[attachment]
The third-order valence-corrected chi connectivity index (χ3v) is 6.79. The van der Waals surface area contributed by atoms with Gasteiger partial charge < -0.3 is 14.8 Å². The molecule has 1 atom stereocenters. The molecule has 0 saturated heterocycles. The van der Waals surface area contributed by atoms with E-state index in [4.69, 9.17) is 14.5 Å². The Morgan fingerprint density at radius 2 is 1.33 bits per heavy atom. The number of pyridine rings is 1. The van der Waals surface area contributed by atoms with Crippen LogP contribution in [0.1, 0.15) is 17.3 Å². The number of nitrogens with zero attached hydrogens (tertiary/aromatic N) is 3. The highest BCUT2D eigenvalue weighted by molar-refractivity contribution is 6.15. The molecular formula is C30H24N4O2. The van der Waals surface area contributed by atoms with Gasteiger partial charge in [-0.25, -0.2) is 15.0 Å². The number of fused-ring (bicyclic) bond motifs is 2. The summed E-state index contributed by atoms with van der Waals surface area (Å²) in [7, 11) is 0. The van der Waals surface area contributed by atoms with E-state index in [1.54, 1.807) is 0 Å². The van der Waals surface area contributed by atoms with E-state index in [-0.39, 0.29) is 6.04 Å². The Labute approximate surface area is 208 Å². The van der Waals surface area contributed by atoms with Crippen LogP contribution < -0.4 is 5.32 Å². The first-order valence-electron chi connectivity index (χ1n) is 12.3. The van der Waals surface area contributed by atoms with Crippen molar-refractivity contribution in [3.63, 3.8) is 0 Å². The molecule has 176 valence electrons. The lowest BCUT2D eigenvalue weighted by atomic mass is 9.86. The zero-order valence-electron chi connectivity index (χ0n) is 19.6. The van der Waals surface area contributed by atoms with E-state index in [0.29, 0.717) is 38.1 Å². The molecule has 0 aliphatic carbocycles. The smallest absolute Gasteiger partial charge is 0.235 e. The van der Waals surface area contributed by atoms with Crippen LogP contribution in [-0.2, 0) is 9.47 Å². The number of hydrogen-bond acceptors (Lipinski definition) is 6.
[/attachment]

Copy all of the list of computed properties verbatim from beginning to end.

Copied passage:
The third-order valence-corrected chi connectivity index (χ3v) is 6.79. The van der Waals surface area contributed by atoms with Gasteiger partial charge < -0.3 is 14.8 Å². The molecule has 1 atom stereocenters. The molecule has 0 saturated heterocycles. The van der Waals surface area contributed by atoms with E-state index in [4.69, 9.17) is 14.5 Å². The Morgan fingerprint density at radius 2 is 1.33 bits per heavy atom. The number of pyridine rings is 1. The van der Waals surface area contributed by atoms with Crippen LogP contribution in [0.1, 0.15) is 17.3 Å². The number of nitrogens with zero attached hydrogens (tertiary/aromatic N) is 3. The highest BCUT2D eigenvalue weighted by molar-refractivity contribution is 6.15. The molecular formula is C30H24N4O2. The van der Waals surface area contributed by atoms with Gasteiger partial charge in [-0.25, -0.2) is 15.0 Å². The number of fused-ring (bicyclic) bond motifs is 2. The summed E-state index contributed by atoms with van der Waals surface area (Å²) in [7, 11) is 0. The van der Waals surface area contributed by atoms with E-state index in [1.54, 1.807) is 0 Å². The van der Waals surface area contributed by atoms with E-state index in [-0.39, 0.29) is 6.04 Å². The Labute approximate surface area is 208 Å². The van der Waals surface area contributed by atoms with Crippen LogP contribution < -0.4 is 5.32 Å². The first-order valence-electron chi connectivity index (χ1n) is 12.3. The van der Waals surface area contributed by atoms with Crippen molar-refractivity contribution in [3.63, 3.8) is 0 Å². The molecule has 176 valence electrons. The lowest BCUT2D eigenvalue weighted by atomic mass is 9.86. The zero-order valence-electron chi connectivity index (χ0n) is 19.6. The van der Waals surface area contributed by atoms with E-state index in [0.29, 0.717) is 38.1 Å². The molecule has 0 aliphatic carbocycles. The smallest absolute Gasteiger partial charge is 0.235 e. The van der Waals surface area contributed by atoms with Crippen LogP contribution in [-0.2, 0) is 9.47 Å². The number of hydrogen-bond acceptors (Lipinski definition) is 6.